Battling for that coveted berth in the Bassmaster Classic will be the grassroots anglers competing at the Bassmaster Team Championship. The team portion of the event will be held Dec. 8-9 and will feature anglers from across the country — 32 states in 2020. The winning duo will not only win a cash prize, but they’ll also lead the charge into the Classic Fish-Off which will take place Dec. 10-11.

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The top three teams through Day 2 — six anglers in all — will have their weights zeroed and then compete individually in the Fish-Off. The competitor with the heaviest two-day total of the group will earn their spot in the Classic. 

In 2020, that honor went to Jordan Wiggins, a 29-year-old Cullman, Ala., resident whose older brother Jesse notched a third-place finish in the 2019 Classic.

“What a wonderful way to end a year,” says Ann Sparks, Tourism and Main Street Executive Director for the City of Eufaula. “We are thrilled to be hosting the Bassmaster Team Championship and showing off what Lake Eufaula has to offer! Most anglers have fished our great lake, but we are excited to show off our changes and improvements to our beautiful town.”

B.A.S.S. has visited Lake Eufaula 17 times for major events, including an Elite Series tournament last year that was broadcast live to an audience of more than 2.8 million. The town itself — with a statue declaring Eufaula as the “Big Bass Capital of the World” — is known throughout the fishing industry as the hometown of legendary angler and lure designer Tom Mann. It’s the home of Mann’s Bait Company and the Johnson Outdoors location where Humminbird electronics are produced.

In addition to the Team Championship event, Lake Eufaula will also host the Bassmaster B.A.S.S. Nation Kayak Series powered by TourneyX on May 1.

The tournaments are being hosted by the Eufaula Barbour Chamber of Commerce.

(Courtesy of B.A.S.S.)

9 hours ago

Del Marsh: Legislative priorities include gaming, broadband for remainder of Alabama Senate tenure; Expect gambling proposal next week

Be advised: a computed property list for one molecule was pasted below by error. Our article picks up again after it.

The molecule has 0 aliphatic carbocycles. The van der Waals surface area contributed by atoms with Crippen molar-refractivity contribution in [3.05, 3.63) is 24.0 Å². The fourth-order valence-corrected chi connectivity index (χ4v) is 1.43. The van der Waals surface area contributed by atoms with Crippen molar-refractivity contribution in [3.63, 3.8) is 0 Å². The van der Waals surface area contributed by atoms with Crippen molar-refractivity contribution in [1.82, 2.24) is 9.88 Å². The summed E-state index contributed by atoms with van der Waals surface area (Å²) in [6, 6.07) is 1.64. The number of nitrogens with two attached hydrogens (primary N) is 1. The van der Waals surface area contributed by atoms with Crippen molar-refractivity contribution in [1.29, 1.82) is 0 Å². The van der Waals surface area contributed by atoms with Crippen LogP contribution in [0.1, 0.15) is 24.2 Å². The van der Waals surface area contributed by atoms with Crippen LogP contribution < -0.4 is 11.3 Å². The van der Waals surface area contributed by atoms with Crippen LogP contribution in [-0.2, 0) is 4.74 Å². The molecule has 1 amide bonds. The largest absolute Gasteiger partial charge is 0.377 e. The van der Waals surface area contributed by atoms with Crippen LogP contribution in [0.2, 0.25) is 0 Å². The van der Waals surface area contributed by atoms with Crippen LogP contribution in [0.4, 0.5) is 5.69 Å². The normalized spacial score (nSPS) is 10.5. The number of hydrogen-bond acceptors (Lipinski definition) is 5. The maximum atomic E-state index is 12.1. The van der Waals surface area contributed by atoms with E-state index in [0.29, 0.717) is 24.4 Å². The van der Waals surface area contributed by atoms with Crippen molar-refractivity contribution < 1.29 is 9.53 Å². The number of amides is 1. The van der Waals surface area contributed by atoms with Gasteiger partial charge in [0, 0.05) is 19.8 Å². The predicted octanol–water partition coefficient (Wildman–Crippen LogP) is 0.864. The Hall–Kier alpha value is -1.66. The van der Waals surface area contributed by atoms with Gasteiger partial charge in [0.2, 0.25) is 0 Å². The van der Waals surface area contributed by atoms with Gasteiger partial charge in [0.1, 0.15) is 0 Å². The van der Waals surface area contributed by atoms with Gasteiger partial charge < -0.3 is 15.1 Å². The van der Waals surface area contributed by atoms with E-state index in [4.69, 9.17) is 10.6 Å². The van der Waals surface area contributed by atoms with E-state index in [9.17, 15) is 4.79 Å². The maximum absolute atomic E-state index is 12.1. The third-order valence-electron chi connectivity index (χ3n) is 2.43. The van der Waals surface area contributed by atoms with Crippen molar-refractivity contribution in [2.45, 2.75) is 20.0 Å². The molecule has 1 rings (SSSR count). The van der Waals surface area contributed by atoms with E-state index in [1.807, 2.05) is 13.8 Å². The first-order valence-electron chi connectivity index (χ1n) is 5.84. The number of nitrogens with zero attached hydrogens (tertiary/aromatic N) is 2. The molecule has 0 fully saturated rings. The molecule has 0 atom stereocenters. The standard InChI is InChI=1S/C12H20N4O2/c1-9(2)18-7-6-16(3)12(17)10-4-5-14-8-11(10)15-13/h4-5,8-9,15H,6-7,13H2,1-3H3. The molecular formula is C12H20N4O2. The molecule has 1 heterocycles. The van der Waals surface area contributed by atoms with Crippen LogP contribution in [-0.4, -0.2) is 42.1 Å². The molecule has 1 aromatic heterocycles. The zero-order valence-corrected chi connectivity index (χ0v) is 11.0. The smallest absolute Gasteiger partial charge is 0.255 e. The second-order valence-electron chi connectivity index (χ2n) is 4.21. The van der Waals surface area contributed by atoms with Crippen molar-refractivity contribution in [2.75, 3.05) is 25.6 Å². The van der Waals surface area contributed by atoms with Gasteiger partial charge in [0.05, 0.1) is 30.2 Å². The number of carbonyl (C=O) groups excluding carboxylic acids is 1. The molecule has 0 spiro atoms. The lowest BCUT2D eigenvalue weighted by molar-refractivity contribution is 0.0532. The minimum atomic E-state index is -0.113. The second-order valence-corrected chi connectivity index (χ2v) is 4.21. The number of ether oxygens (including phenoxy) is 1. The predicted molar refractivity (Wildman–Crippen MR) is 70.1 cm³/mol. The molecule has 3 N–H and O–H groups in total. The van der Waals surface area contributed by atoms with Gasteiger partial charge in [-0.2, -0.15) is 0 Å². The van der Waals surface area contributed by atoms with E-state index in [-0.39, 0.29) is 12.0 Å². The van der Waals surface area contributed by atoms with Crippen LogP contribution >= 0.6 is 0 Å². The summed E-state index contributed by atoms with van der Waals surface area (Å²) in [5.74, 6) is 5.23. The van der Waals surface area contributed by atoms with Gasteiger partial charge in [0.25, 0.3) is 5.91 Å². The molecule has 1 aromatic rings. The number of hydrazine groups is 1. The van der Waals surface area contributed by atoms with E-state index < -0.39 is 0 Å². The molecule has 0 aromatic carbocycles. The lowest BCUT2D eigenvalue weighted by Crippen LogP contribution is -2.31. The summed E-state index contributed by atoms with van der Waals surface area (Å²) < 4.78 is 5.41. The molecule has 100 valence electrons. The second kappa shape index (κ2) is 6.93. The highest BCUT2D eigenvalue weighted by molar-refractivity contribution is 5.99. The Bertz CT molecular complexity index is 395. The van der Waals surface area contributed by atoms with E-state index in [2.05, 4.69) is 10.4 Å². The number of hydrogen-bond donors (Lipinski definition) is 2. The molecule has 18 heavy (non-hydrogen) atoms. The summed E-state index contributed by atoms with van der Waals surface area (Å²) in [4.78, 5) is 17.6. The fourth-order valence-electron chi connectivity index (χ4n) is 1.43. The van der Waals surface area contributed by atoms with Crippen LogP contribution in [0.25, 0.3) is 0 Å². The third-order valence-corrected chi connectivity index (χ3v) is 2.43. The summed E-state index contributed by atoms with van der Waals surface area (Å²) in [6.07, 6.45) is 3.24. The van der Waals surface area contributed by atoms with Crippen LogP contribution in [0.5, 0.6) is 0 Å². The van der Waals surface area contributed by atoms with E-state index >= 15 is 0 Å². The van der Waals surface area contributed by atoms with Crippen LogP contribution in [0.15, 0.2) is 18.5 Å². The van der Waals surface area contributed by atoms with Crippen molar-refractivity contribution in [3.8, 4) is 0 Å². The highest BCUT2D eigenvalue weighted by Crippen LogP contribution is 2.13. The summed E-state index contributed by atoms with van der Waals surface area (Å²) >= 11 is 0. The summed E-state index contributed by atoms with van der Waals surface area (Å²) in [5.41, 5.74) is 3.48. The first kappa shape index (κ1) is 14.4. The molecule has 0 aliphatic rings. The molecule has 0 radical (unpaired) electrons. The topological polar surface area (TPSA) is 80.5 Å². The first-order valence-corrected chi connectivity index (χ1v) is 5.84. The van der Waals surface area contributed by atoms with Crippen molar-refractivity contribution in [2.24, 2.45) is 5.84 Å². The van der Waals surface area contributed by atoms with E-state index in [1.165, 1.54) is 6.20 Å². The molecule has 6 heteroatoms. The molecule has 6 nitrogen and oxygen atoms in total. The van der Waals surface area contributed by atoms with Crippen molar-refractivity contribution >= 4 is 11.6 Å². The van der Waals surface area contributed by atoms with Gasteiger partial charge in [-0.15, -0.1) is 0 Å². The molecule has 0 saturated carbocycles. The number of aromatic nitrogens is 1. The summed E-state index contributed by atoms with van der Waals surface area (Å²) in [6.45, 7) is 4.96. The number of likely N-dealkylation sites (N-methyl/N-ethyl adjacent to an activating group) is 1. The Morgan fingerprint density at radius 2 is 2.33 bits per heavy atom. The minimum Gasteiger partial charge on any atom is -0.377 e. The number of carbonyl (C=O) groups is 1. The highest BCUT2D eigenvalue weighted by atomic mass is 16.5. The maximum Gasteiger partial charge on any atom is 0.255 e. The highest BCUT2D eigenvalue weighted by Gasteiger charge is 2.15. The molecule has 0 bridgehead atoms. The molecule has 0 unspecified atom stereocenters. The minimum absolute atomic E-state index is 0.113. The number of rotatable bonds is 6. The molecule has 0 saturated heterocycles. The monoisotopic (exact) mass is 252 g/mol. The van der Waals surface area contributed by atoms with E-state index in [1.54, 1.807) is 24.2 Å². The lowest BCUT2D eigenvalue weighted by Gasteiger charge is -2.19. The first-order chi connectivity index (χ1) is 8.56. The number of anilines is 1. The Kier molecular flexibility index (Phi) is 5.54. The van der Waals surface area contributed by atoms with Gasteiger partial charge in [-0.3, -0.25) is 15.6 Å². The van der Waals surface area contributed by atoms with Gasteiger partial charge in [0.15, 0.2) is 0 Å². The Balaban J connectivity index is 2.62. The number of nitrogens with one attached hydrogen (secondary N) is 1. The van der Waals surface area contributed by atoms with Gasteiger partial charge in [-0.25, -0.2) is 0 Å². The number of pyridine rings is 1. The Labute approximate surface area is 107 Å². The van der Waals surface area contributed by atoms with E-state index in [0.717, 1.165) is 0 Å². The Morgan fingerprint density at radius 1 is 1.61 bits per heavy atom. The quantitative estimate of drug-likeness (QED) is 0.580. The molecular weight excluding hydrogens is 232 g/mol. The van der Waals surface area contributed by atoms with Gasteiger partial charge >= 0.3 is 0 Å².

Earlier this year, State Senate President Pro Tem Del Marsh (R-Anniston) announced he was stepping down from the pro tempore post, and Senate Majority Leader Greg Reed (R-Jasper) would assume the role for the 2021 legislative session.

Marsh says he gave up the pro tem position he had held since 2010 to focus on his legislative priorities centered around education.

During an interview with Mobile radio’s FM Talk 106.5 on Friday, Marsh gave listeners a preview of his efforts, including gaming and rural broadband internet access. The Calhoun County Republican revealed details of his gaming proposal would be “probably out next week.”

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“One of the first things I’m going to be coming out with, and details will probably out next week — I’ve been working for some months on a comprehensive gaming package for the state of Alabama,” he said. “And the reason I’m doing this, Jeff — one is to provide scholarships for our young people — not only to those going to four-year universities — the scholarships to post-secondary, the trade schools that we have such a desperate need for those types of skills in Alabama but I think that a lottery will provide that. On the other side, you’ve heard me talk for some time about the need for broadband and the state of Alabama coverage from part of the state to the other. Rural areas during this pandemic have been unequally served because they don’t have access. I mean, think about the kids out there that are doing virtual learning, and then those that can’t do it at all because they don’t have internet access.”